As the worldwide trend toward government‐imposed transparency in the relationships between life sciences companies and healthcare professionals accelerates, the pharmaceutical industry is aggressively pursuing a different tactic: self‐regulation. While advocates of legislative intervention argue that government‐imposed disclosure requirements will decrease the cost of drugs and reduce corruption, supporters of self‐regulation stress that their approach can lead to world‐wide uniformity and a much more manageable, logical, and efficient path to transparency. As the argument between advocates of government action and supporters of industry self‐regulation flares, the pharmaceutical industry is seeking to gain the upper hand by enacting self‐regulatory transparency measures in a number of key jurisdictions.

Currently, the “hottest spot” for industry self‐regulation is the European Federation of Pharmaceutical Industries and Associations (“EFPIA”), which is the representative body of the pharmaceutical industry in Europe. EFPIA’s members include forty pharmaceutical companies and the national industry associations of thirty‐three countries. EFPIA revolutionized selfimposed transparency when its Board adopted the “EFPIA Code on Disclosure of Transfers of Value From Pharmaceutical Companies to Healthcare Professionals and Healthcare Organisations” (“Disclosure Code”) on June 24, 2013, at EFPIA’s Annual Meeting. The Disclosure Code requires pharmaceutical companies to publicly disclose their 2015 financial relations with healthcare organisations and healthcare professionals in 2016.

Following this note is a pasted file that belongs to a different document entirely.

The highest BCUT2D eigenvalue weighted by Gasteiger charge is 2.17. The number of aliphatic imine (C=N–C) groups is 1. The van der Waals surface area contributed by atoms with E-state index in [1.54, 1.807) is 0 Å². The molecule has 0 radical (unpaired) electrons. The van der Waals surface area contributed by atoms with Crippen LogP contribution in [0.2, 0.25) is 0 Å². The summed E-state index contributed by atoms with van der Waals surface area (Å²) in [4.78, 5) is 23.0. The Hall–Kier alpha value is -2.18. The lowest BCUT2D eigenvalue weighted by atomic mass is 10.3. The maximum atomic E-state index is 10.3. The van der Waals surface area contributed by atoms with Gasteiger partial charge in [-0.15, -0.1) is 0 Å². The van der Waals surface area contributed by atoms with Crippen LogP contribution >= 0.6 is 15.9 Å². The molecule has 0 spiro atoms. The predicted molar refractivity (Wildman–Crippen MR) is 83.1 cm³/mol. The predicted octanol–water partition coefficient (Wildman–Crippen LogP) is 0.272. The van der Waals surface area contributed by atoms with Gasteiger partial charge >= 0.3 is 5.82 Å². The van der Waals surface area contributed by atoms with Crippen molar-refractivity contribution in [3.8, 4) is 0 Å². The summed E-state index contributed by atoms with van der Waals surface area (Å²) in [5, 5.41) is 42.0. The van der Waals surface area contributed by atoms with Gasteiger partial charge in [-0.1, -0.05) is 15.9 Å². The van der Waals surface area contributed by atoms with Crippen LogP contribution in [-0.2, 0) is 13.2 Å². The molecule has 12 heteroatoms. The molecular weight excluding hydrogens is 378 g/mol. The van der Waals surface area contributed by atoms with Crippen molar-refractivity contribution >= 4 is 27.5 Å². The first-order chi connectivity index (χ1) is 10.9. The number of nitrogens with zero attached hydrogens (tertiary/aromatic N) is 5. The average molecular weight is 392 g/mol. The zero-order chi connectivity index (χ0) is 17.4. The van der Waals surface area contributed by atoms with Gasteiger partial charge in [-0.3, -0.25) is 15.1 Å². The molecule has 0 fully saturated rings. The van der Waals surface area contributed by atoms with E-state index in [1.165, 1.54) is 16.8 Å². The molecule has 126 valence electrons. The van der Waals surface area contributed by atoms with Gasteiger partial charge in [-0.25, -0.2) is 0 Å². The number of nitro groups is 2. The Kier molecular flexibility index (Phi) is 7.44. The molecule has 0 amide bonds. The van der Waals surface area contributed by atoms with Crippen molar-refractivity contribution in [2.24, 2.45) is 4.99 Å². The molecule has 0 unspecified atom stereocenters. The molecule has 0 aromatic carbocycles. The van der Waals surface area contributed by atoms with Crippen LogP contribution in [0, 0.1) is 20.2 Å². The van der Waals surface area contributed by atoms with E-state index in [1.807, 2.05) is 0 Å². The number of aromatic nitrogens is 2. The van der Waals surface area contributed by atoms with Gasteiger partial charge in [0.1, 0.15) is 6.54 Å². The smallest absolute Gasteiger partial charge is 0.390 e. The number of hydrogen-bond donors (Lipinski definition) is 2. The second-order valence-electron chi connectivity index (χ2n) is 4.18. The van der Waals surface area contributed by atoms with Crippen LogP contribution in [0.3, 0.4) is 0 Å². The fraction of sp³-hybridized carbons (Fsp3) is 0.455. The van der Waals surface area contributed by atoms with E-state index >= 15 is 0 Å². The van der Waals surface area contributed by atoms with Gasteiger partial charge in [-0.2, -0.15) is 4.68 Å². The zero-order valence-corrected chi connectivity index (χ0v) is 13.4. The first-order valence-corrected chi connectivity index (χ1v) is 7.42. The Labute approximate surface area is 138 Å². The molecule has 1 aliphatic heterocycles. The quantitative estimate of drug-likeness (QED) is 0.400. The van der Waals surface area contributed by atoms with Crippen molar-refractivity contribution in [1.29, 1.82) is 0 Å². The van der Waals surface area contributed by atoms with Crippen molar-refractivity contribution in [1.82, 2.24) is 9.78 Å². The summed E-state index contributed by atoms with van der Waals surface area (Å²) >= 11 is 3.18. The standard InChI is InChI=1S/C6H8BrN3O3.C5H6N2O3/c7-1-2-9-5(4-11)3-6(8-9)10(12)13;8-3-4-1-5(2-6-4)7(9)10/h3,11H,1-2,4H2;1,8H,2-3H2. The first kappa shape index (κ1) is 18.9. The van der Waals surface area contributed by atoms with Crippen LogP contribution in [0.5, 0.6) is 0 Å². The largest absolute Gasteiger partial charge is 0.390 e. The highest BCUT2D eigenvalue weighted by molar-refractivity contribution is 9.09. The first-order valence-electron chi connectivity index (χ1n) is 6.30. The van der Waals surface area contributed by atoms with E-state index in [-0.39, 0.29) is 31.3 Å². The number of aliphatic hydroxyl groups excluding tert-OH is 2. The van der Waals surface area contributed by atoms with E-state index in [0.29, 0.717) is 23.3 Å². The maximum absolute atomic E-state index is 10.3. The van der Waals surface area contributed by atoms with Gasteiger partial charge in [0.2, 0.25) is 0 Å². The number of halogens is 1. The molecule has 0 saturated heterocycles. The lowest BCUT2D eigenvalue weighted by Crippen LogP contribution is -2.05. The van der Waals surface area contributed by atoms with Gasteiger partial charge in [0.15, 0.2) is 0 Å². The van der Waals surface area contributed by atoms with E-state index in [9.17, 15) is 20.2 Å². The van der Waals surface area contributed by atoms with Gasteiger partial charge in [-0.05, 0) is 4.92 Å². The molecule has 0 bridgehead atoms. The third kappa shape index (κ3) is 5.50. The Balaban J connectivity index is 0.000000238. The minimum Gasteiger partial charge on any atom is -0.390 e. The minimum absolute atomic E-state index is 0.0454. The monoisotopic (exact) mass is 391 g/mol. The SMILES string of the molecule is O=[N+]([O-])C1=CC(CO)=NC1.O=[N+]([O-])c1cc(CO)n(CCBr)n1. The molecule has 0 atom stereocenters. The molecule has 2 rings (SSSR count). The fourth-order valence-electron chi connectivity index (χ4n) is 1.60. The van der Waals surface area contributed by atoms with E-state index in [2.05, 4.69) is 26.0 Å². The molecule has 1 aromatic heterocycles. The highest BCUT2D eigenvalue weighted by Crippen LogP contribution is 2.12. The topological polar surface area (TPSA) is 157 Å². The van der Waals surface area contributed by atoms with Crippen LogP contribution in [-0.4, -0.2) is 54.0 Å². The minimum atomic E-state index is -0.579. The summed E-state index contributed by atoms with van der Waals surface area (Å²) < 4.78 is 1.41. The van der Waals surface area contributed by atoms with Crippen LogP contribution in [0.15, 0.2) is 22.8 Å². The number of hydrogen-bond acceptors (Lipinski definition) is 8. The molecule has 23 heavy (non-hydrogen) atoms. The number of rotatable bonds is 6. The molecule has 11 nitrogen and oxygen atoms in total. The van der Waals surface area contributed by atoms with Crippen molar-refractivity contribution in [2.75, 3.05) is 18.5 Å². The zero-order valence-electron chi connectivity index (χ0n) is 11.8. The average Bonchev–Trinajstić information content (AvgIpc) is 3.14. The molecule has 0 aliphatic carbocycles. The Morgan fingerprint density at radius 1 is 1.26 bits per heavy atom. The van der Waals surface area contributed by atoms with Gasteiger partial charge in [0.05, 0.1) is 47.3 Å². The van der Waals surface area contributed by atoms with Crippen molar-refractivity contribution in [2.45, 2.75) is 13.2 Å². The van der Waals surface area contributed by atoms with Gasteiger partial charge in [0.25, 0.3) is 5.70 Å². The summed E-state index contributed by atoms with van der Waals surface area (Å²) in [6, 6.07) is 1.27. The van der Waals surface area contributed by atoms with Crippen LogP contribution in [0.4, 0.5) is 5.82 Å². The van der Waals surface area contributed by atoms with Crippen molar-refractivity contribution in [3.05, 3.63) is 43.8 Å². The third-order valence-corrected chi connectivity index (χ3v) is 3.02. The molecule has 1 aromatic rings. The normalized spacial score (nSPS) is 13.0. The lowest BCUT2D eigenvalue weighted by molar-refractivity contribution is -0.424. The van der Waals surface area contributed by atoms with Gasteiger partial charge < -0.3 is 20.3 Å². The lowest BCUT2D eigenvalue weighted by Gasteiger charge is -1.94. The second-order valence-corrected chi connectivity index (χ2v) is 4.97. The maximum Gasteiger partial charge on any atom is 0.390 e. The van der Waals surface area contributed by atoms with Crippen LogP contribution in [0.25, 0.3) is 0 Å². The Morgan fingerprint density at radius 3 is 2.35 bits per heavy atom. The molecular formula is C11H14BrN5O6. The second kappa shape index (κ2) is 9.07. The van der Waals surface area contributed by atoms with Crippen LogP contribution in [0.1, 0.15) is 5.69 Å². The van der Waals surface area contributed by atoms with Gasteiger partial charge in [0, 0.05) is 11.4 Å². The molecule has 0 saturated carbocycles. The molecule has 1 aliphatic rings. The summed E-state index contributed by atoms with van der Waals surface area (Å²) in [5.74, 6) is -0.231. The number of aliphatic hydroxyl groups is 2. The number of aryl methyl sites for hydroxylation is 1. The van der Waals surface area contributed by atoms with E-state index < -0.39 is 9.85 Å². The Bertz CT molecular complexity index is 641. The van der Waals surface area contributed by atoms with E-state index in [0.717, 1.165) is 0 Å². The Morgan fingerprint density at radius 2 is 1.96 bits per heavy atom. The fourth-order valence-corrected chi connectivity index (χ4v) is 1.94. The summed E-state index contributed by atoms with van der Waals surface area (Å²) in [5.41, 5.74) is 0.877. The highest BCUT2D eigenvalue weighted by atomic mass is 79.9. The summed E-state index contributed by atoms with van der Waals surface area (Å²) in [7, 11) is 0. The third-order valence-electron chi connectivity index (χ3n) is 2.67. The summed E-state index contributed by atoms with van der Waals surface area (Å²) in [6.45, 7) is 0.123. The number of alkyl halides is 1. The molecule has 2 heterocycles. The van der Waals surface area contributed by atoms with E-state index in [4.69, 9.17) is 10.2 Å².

Prior to June 2013, EFPIA had two relevant codes: 1) EFPIA Code on the Promotion of Prescription‐Only Medicines to, and Interactions With, Healthcare Professionals (“HCP Code”); and 2) EFPIA Code of Practice on Relationships Between the Pharmaceutical Industry and Patient Organisations (together, the “pre‐2013 Codes”). The pre‐2013 Codes, like the Disclosure Code, apply to EFPIA member companies, their subsidiaries, and any companies affiliated with EFPIA member companies or their subsidiaries, if such affiliated companies have agreed to be bound by the Codes. The pre‐2013 Codes contain minimum standards that all national industry associations are required to have in their own national codes.